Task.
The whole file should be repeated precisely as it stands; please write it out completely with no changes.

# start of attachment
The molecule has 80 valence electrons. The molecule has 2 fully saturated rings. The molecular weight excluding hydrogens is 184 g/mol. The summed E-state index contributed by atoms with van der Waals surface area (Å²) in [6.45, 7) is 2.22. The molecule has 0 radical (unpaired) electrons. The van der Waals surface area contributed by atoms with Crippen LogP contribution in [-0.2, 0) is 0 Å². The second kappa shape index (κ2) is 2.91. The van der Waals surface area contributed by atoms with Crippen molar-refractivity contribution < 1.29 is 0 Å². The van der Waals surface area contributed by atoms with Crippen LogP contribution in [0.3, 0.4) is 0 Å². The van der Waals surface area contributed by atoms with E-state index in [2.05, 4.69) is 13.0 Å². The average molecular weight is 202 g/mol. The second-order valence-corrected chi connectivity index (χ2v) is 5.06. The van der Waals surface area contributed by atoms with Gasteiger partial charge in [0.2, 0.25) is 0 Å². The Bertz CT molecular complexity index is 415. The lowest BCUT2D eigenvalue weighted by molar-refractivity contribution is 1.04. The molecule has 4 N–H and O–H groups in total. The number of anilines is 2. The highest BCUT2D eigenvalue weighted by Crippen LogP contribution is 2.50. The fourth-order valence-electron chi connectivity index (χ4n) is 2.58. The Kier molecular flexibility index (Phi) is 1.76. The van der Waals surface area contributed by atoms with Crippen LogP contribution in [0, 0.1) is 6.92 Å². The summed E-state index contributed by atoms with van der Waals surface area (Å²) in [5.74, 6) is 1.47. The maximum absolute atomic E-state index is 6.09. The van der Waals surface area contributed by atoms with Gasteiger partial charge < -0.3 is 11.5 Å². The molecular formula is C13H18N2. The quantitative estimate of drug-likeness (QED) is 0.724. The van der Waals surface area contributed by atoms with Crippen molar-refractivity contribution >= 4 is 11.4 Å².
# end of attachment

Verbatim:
The molecule has 80 valence electrons. The molecule has 2 fully saturated rings. The molecular weight excluding hydrogens is 184 g/mol. The summed E-state index contributed by atoms with van der Waals surface area (Å²) in [6.45, 7) is 2.22. The molecule has 0 radical (unpaired) electrons. The van der Waals surface area contributed by atoms with Crippen LogP contribution in [-0.2, 0) is 0 Å². The second kappa shape index (κ2) is 2.91. The van der Waals surface area contributed by atoms with Crippen molar-refractivity contribution < 1.29 is 0 Å². The van der Waals surface area contributed by atoms with Crippen LogP contribution in [0.3, 0.4) is 0 Å². The van der Waals surface area contributed by atoms with E-state index in [2.05, 4.69) is 13.0 Å². The average molecular weight is 202 g/mol. The second-order valence-corrected chi connectivity index (χ2v) is 5.06. The van der Waals surface area contributed by atoms with Gasteiger partial charge in [0.2, 0.25) is 0 Å². The Bertz CT molecular complexity index is 415. The lowest BCUT2D eigenvalue weighted by molar-refractivity contribution is 1.04. The molecule has 4 N–H and O–H groups in total. The number of anilines is 2. The highest BCUT2D eigenvalue weighted by Crippen LogP contribution is 2.50. The fourth-order valence-electron chi connectivity index (χ4n) is 2.58. The Kier molecular flexibility index (Phi) is 1.76. The van der Waals surface area contributed by atoms with Crippen LogP contribution in [0, 0.1) is 6.92 Å². The summed E-state index contributed by atoms with van der Waals surface area (Å²) in [5.74, 6) is 1.47. The maximum absolute atomic E-state index is 6.09. The van der Waals surface area contributed by atoms with Gasteiger partial charge < -0.3 is 11.5 Å². The molecular formula is C13H18N2. The quantitative estimate of drug-likeness (QED) is 0.724. The van der Waals surface area contributed by atoms with Crippen molar-refractivity contribution >= 4 is 11.4 Å².